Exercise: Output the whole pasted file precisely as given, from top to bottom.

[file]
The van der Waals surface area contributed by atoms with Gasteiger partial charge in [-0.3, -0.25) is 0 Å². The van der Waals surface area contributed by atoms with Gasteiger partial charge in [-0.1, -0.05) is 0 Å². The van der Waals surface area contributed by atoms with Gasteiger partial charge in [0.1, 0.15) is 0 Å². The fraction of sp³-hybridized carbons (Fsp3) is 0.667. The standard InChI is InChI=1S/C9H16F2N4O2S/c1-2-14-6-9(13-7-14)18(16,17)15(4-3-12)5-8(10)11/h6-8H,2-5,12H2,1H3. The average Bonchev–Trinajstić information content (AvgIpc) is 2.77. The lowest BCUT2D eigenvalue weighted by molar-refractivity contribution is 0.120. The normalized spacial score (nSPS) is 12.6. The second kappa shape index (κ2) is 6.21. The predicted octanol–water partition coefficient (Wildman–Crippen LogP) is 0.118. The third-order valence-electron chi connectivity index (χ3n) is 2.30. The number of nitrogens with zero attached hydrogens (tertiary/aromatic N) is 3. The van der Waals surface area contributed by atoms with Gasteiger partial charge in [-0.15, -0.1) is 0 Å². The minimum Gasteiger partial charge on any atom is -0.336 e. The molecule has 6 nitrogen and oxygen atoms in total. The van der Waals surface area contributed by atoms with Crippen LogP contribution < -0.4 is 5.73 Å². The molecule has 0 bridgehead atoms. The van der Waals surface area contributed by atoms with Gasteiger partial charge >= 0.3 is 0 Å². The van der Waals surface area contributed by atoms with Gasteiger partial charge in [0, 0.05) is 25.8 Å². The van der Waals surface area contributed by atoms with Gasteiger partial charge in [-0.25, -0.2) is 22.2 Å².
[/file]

The van der Waals surface area contributed by atoms with Gasteiger partial charge in [-0.3, -0.25) is 0 Å². The van der Waals surface area contributed by atoms with Gasteiger partial charge in [-0.1, -0.05) is 0 Å². The van der Waals surface area contributed by atoms with Gasteiger partial charge in [0.1, 0.15) is 0 Å². The fraction of sp³-hybridized carbons (Fsp3) is 0.667. The standard InChI is InChI=1S/C9H16F2N4O2S/c1-2-14-6-9(13-7-14)18(16,17)15(4-3-12)5-8(10)11/h6-8H,2-5,12H2,1H3. The average Bonchev–Trinajstić information content (AvgIpc) is 2.77. The lowest BCUT2D eigenvalue weighted by molar-refractivity contribution is 0.120. The normalized spacial score (nSPS) is 12.6. The second kappa shape index (κ2) is 6.21. The predicted octanol–water partition coefficient (Wildman–Crippen LogP) is 0.118. The third-order valence-electron chi connectivity index (χ3n) is 2.30. The number of nitrogens with zero attached hydrogens (tertiary/aromatic N) is 3. The van der Waals surface area contributed by atoms with Gasteiger partial charge in [-0.15, -0.1) is 0 Å². The minimum Gasteiger partial charge on any atom is -0.336 e. The molecule has 6 nitrogen and oxygen atoms in total. The van der Waals surface area contributed by atoms with Crippen LogP contribution < -0.4 is 5.73 Å². The molecule has 0 bridgehead atoms. The van der Waals surface area contributed by atoms with Gasteiger partial charge >= 0.3 is 0 Å². The van der Waals surface area contributed by atoms with Gasteiger partial charge in [0, 0.05) is 25.8 Å². The van der Waals surface area contributed by atoms with Gasteiger partial charge in [-0.25, -0.2) is 22.2 Å².